(This article belongs to the Special Issue Disasters, Crisis, Hazards, Emergencies and Sustainable Development)
Open AccessArticle A Spatial DEA-Based Framework for Analyzing the Effectiveness of Disaster Risk Reduction Policy Implementation: A Case Study of Earthquake-Oriented Urban Renewal Policy in Yongkang, Taiwan
Sustainability 2018, 10(6), 1751; https://doi.org/10.3390/su10061751
Received: 22 April 2018 / Revised: 19 May 2018 / Accepted: 25 May 2018 / Published: 27 May 2018
PDF Full-text (625 KB) | HTML Full-text | XML Full-text
Abstract
Due to the many large earthquakes that have occurred in recent years, the role of seismic risk reduction in building resilient cities has become a matter of concern. The serious disaster damage brought by seismic hazards causes the adoption of migration policies such
[...] Read more.
Due to the many large earthquakes that have occurred in recent years, the role of seismic risk reduction in building resilient cities has become a matter of concern. The serious disaster damage brought by seismic hazards causes the adoption of migration policies such as building control in the preparedness phase. However, the restricted budget of governments resulting from the global state of economic distress generates a prioritization problem. A decision support framework could be helpful for governments to systematically integrate the complex information when implementing disaster risk reduction policies toward sustainable development. The purpose of this study was to construct an analytical framework based on Geographic Information System (GIS) and Data Envelopment Analysis (DEA) for addressing the prioritization problem by calculating policy efficiency. The spatial DEA-based framework combines indices calculation, spatial database construction, and DEA. Taiwan is an island located in the Circum-Pacific Belt, and has paid long-term attention to adopting policies for earthquake disaster prevention. A policy of earthquake-oriented urban renewal combining enhanced building capacity and city resilience has recently been implemented. A case study of the Yongkang district of the Tainan Metropolis in Taiwan was conducted in this study. The results show an operable framework and propose a suggestion for planning efficient policy priorities in each decision-making unit. In sum, the analytical framework proposed in this study could be a component of a decision support system for governments to adopt disaster risk reduction policies in the process of policy-making and implementation. Full article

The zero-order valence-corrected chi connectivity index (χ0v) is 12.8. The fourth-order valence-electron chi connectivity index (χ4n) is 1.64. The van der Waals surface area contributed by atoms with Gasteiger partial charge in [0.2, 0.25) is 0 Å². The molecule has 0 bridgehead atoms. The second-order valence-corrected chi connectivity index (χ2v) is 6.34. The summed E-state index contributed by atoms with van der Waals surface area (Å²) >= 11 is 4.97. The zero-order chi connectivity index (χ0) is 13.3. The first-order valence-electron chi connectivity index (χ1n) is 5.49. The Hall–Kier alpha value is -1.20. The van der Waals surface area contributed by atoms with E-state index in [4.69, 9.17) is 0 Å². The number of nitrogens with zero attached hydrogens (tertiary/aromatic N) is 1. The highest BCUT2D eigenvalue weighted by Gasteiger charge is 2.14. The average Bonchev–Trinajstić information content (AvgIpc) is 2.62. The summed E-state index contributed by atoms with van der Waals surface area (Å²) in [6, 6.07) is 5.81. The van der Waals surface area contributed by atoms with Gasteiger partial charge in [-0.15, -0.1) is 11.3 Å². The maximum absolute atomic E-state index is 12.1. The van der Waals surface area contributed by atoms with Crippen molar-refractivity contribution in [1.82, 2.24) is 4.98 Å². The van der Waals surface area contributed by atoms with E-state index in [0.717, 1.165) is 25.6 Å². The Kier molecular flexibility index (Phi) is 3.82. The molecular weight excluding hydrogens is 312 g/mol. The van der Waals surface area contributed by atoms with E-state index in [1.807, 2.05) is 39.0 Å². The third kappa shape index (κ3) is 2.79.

(This article belongs to the Special Issue Disasters, Crisis, Hazards, Emergencies and Sustainable Development)
Figures

Figure 1

Open AccessArticle A Voting TOPSIS Approach for Determining the Priorities of Areas Damaged in Disasters
Sustainability 2018, 10(5), 1607; https://doi.org/10.3390/su10051607
Received: 8 April 2018 / Revised: 8 May 2018 / Accepted: 15 May 2018 / Published: 17 May 2018
PDF Full-text (1593 KB) | HTML Full-text | XML Full-text
Abstract
In this paper, we investigate the priority determination problem for areas that have been damaged during disasters. Relief distribution should be planned while considering the priorities of the damaged areas. To determine the priorities of the damaged areas, we first define four criteria